Journal of General Internal Medicine

, Volume 22, Issue 7, pp 923–929 | Cite as

Use of Preventive Services of Overweight and Obese Europeans Aged 50–79 Years

  • Isabelle Peytremann-Bridevaux
  • Brigitte Santos-Eggimann
Original Article



Although frequent contacts with health care systems may represent more opportunities to receive preventive services, excess body weight has been linked to decreased access to preventive services and quality of care.


The objective of the study is to examine whether obese and overweight, compared to normal weight persons, have different experiences of preventive care.


The study design is cross-sectional. Baseline data (2004) of a population-based survey conducted in 10 European countries.


The participants were noninstitutionalized adults, 13,859, (50–79 years) with body mass index (BMI) ≥18.5 kg/m2, who answered the baseline and supplementary questionnaires (overall response rate of 51.3%) of the Survey of Health, Ageing and Retirement in Europe (SHARE).


BMI was divided into normal weight (BMI, 18.5–24.9 kg/m2), overweight (BMI, 25.0–29.9 kg/m2), and obesity (BMI >30 kg/m2). Reported dependent variables were: influenza immunization, colorectal and breast cancer screening, discussion and recommendation about physical activity, and weight measurement. We performed multivariate logistic regressions, adjusting for age, sex, education, income, smoking, alcohol consumption, physical activity, and country.


Overweight and obesity were associated with higher odds of receiving influenza immunization but not with receipt of breast or colorectal cancer screening. Overweight and obese individuals mentioned more frequently that their general practitioner discussed physical activity or checked their weight, which was not explained by chronic diseases or the number of ambulatory care visits.


These first data from SHARE did not suggest that overweight or obesity were associated with decreased use of preventive services.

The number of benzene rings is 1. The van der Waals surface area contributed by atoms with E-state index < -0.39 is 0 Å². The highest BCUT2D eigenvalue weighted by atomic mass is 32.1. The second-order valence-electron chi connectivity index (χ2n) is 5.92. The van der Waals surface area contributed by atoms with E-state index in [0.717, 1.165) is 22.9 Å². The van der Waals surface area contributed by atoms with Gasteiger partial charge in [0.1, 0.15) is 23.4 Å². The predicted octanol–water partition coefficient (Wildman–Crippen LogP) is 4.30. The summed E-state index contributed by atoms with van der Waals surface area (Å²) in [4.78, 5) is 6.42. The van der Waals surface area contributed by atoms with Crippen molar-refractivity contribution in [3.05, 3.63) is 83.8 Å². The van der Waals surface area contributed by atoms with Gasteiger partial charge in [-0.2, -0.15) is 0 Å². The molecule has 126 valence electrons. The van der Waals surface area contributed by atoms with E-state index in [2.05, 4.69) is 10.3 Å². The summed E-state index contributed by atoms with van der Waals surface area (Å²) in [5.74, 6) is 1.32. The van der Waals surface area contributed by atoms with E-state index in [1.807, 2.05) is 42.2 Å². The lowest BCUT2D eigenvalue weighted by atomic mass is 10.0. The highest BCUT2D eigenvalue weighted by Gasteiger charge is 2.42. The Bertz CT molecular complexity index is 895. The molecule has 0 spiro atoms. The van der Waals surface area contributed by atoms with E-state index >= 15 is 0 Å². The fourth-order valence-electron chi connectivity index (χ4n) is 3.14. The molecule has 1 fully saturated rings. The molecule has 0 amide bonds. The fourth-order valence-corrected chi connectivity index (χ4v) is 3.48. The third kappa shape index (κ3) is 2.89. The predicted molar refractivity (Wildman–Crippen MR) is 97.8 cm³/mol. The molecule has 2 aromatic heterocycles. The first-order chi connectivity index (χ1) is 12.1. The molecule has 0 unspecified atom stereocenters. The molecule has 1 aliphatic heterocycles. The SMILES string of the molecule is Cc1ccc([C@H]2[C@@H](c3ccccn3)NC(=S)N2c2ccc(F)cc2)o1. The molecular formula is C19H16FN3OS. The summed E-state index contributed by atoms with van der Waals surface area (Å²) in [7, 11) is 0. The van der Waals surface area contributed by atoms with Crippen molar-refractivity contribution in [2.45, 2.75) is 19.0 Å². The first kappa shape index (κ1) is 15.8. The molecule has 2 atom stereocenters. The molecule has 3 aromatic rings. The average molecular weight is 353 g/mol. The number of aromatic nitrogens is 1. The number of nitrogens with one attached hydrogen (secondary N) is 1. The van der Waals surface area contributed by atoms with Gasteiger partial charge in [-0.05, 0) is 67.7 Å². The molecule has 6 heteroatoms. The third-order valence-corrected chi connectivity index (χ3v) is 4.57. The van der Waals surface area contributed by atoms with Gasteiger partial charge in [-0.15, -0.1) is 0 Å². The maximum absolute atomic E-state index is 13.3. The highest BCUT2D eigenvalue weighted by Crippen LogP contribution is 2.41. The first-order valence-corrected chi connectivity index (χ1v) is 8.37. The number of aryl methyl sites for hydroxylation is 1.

obesity overweight population-based study preventive services 



This paper uses data from the early release 1 of SHARE 2004. The SHARE data collection has been primarily funded by the European Commission through the 5th framework program (project QLK6-CT-2001-00360 in the thematic program Quality of Life). Additional funding came from the US National Institute on Aging (U01 AG09740-13S2, P01 AG005842, P01 AG08291, P30 AG12815, Y1-AG-4553-01, and OGHA 04-064). Data collection in Austria (through the Austrian Science Fund, FWF), Belgium (through the Belgian Science Policy Office) and Switzerland (through BBW/OFES/UFES) was nationally funded. The SHARE data set is introduced in Börsch-Supan et al. (2005)51; methodological details are contained in Börsch-Supan and Jürges (2005)28.”

Conflict of Interest Statement

None disclosed.


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Copyright information

© Society of General Internal Medicine 2007

Authors and Affiliations

  • Isabelle Peytremann-Bridevaux
    • 1
    • 2
  • Brigitte Santos-Eggimann
    • 1
  1. 1.Health Services Research Unit, Institute for Social and Preventive MedicineUniversity of Lausanne (IUMSP)LausanneSwitzerland
  2. 2.Institute of Health Economics and ManagementUniversity of Lausanne (IEMS)LausanneSwitzerland

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